The Circle of Atonement is an organization of teachers and students devoted to the practice of A Course in Miracles. My first encounter with them was through the controversy surrounding Gary Renard and his ascended masters. My sustained impression of the group, however, is one of love and helpfulness.
I’ve said before that one of the early and helpful ACIM-related texts that I read was Gary Renard’s The Disappearance of the Universe. Finding it useful, and being the curious, internet-savvy guy that I am, I googled Renard and discovered that there were all sorts of people asking questions about him. Is Gary Renard a fraud? Are Arten and Pursah just a clever marketing gimmick or are they genuine ascended masters?
Those who want conflict will find it, of course, and find conflict I did. And, I confess that I indulged it some, too – it’s sad how much time we can spend in what really amounts to little more than gossip. But there were two things that came out of that experience that I really valued. The first was that I learned an important lesson. Or rather, I re-learned a Course lesson through application. The course encourages us to always ask “what is it for?” (T-24.VII.6:1)
That question is deeply related to the admonition that we not “value what is valueless” (W-pI.133.13:4).
After I was done dredging the mud about Gary Renard’s divorce and his bad jokes and his background as a kind of freelance investment and business master, I remembered to ask what his book was for. Why was I reading it? What was my goal – truth or conflict?
The answer was not especially hard to find. For me, reading Gary’s book – and all the texts I read with respect to ACIM – was to help my slowly-evolving appreciation, understanding and application of A Course in Miracles. Disappearance did that wonderfully. I haven’t worried too much about Gary Renard’s personal life since.
Set the goal for truth, use what is helpful, discard what is not, and trust God. It really can be that simple.
The other thing that came out of that experience – somewhat related to the first – was that I discovered the Circle of Atonement. As I noted, they were early on involved in the Renard controversy. Google searches on that subject led me to their site. But to see the organization and the people who work on its behalf solely in the light of Renard and that (somewhat subsided now) controversy would be a mistake. COA is a fascinating and substantial resource for serious Course students.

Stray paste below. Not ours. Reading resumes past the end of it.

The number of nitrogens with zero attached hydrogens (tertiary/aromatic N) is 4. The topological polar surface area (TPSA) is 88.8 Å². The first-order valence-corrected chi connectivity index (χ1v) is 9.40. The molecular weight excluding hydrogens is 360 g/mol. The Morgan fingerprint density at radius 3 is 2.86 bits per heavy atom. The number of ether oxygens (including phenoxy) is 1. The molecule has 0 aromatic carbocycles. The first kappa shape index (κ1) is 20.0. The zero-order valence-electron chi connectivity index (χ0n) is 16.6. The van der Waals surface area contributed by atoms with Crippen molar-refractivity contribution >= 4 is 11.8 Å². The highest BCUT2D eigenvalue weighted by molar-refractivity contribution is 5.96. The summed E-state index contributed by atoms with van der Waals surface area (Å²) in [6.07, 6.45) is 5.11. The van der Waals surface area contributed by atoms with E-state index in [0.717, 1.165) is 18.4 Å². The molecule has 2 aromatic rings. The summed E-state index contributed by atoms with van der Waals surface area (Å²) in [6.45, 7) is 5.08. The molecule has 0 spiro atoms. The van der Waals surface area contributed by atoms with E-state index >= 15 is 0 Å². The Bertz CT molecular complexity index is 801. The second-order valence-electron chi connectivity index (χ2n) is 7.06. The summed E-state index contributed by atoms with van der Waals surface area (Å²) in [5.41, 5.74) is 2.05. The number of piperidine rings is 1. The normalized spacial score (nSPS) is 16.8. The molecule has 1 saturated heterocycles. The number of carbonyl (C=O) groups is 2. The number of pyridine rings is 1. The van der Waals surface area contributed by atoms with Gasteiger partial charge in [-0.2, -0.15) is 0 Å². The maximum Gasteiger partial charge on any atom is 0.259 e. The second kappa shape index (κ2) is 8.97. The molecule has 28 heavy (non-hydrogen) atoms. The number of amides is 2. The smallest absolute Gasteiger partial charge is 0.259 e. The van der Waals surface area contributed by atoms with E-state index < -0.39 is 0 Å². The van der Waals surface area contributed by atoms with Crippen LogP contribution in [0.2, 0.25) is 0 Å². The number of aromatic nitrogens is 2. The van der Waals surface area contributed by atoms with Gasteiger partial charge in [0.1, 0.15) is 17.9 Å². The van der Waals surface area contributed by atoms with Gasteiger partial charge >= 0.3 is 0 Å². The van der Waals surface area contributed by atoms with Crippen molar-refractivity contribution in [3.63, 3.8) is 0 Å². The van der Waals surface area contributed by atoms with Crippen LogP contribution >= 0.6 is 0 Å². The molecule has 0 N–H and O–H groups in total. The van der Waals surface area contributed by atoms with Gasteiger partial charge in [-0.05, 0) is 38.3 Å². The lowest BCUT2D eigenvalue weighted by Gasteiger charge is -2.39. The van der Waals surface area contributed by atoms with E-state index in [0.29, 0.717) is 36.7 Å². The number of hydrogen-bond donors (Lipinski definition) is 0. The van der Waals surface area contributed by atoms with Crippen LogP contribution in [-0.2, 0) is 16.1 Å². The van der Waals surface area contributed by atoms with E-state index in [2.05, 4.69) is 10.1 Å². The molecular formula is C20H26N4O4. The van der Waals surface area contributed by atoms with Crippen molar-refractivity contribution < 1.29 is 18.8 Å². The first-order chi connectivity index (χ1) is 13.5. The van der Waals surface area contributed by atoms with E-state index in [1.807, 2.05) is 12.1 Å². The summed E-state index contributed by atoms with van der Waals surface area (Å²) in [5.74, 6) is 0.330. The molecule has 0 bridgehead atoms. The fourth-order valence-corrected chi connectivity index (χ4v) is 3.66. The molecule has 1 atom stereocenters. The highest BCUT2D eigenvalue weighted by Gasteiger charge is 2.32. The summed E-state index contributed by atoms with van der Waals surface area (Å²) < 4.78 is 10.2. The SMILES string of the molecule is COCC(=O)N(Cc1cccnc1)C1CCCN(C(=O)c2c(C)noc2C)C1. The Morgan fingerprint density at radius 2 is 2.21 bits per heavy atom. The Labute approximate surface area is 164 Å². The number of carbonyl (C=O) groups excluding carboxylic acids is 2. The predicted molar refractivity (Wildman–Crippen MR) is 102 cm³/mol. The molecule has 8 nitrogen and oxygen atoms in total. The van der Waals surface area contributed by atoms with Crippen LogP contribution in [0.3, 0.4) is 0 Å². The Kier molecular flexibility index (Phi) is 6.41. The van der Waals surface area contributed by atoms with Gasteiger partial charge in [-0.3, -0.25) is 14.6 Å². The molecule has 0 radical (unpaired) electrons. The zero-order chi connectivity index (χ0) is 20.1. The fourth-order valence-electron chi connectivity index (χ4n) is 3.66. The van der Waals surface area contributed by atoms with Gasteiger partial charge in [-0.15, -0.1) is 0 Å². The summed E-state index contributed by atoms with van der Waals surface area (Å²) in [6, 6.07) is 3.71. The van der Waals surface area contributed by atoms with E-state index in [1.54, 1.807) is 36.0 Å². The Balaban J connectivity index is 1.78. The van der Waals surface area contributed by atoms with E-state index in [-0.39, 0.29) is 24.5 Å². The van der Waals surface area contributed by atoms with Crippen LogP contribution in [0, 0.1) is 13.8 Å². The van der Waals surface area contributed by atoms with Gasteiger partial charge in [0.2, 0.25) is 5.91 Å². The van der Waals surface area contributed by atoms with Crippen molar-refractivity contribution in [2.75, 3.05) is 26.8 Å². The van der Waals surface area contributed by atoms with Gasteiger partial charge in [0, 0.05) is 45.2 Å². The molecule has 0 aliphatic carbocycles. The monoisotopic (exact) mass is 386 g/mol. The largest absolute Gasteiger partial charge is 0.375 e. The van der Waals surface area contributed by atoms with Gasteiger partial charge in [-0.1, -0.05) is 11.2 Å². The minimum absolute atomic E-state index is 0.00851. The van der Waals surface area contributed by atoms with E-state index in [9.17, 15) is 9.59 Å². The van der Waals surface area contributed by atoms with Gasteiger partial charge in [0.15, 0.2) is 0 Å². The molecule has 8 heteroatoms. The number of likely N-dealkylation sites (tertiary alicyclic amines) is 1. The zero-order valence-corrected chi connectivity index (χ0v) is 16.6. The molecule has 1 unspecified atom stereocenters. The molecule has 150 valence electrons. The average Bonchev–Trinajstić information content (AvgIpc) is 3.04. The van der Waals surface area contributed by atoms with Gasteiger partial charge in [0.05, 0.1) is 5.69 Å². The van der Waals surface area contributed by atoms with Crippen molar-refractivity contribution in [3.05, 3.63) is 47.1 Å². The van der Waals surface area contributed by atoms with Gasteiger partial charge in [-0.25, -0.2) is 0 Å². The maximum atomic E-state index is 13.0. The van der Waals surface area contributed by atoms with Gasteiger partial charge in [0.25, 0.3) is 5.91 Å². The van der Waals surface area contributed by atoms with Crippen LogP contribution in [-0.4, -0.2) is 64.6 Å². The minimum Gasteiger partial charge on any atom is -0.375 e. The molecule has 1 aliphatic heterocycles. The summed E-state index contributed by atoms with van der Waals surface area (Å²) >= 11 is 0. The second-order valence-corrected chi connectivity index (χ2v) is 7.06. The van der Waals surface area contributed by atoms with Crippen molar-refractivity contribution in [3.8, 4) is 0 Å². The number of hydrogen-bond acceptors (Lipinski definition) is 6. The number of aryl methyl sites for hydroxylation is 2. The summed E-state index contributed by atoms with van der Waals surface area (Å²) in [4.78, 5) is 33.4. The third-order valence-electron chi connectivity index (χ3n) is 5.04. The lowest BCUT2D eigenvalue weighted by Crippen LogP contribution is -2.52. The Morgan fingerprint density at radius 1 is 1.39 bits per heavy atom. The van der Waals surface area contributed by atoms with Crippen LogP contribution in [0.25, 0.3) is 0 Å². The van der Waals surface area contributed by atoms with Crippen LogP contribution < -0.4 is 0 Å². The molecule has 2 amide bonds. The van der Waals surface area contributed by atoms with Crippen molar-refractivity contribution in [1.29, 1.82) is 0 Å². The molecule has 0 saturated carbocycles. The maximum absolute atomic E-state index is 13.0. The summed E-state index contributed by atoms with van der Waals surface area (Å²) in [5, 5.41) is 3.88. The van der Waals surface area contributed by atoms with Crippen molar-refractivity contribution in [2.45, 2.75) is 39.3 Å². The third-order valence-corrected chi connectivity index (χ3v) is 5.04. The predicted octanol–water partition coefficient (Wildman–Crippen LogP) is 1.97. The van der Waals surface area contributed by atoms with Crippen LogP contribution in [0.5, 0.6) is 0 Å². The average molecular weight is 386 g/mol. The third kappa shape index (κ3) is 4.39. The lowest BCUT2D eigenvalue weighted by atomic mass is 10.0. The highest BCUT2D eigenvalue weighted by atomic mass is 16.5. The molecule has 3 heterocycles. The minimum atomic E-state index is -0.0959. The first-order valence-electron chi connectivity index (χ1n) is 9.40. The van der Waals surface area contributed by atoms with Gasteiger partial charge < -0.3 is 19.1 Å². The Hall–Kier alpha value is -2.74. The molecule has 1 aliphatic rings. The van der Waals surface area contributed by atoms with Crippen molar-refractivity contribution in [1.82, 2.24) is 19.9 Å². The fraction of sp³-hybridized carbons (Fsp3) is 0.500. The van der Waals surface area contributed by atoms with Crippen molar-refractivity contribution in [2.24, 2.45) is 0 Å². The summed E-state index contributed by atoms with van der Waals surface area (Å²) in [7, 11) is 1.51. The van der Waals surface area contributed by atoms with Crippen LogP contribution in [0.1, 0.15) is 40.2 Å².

Let me add, however, this caveat. The reality of A Course of Miracles these days is that you can find no end of online teachers and groups and organizations and so forth. On balance, I think that’s fundamentally healthy. I’m not partial to the idea that the only appropriate custodians of the Course message of Love and freedom from fear are Kenneth Wapnick and the Foundation for A Course in Miracles. I don’t mind a spiritual buffet.
I learned a couple of important things reading through the material at Circle of Atonement. Since Wapnick’s involvement with the Course is so personal – he was involved in editing the text and was a close associate of both Helen Schucman and Bill Thetford – it was no surprise that he expended so much time and energy on its advancement. But COA turned me on to the fact that there were people that were having powerful, life-changing experiences without having been involved with the Course’s inception. These guys – notably Robert Perry, Greg Mackie and Allen Watson – were powerfully committed to teaching the Course. Their lives were given to it. Even if I was not always on board with this or that particular aspect of their teaching, their authenticity – their willingness to help – was palpable. You could feel it.
It was – it remains- a great witnessing to the transformational potential of A Course in Miracles.
The second thing that I learned was how much information there was on the Course. Their website was loaded with links, articles, interviews, classes and workshops that could take a lifetime to absorb. I found that fascinating, as well as helpful. And it really motivated me to begin thinking about how I could do something similar in my life. I am a teacher and a writer by both training and calling; linking that up with ACIM seemed natural and positive. Circle of Atonement was a tangible – and inspiring – model for how to share and how to learn by sharing.
By way of addendum: as I mentioned earlier, the brouhaha over Renard and his work has largely fallen away. More and more people seem to just accept the ways in which he is helpful and stand down from arguments about whether he’s telling the truth or not. For my part, I regret getting caught up in it. While I wasn’t running around commenting about it and so forth, I definitely followed it. And to what end? I wanted conflict and I found it! But we can seek Truth and find that, too. In the end, neither Gary nor Robert Perry and the good teachers and students of Circle of Atonement should be viewed in the light of conflict. That’s not what they’re about. And really, neither are you and I.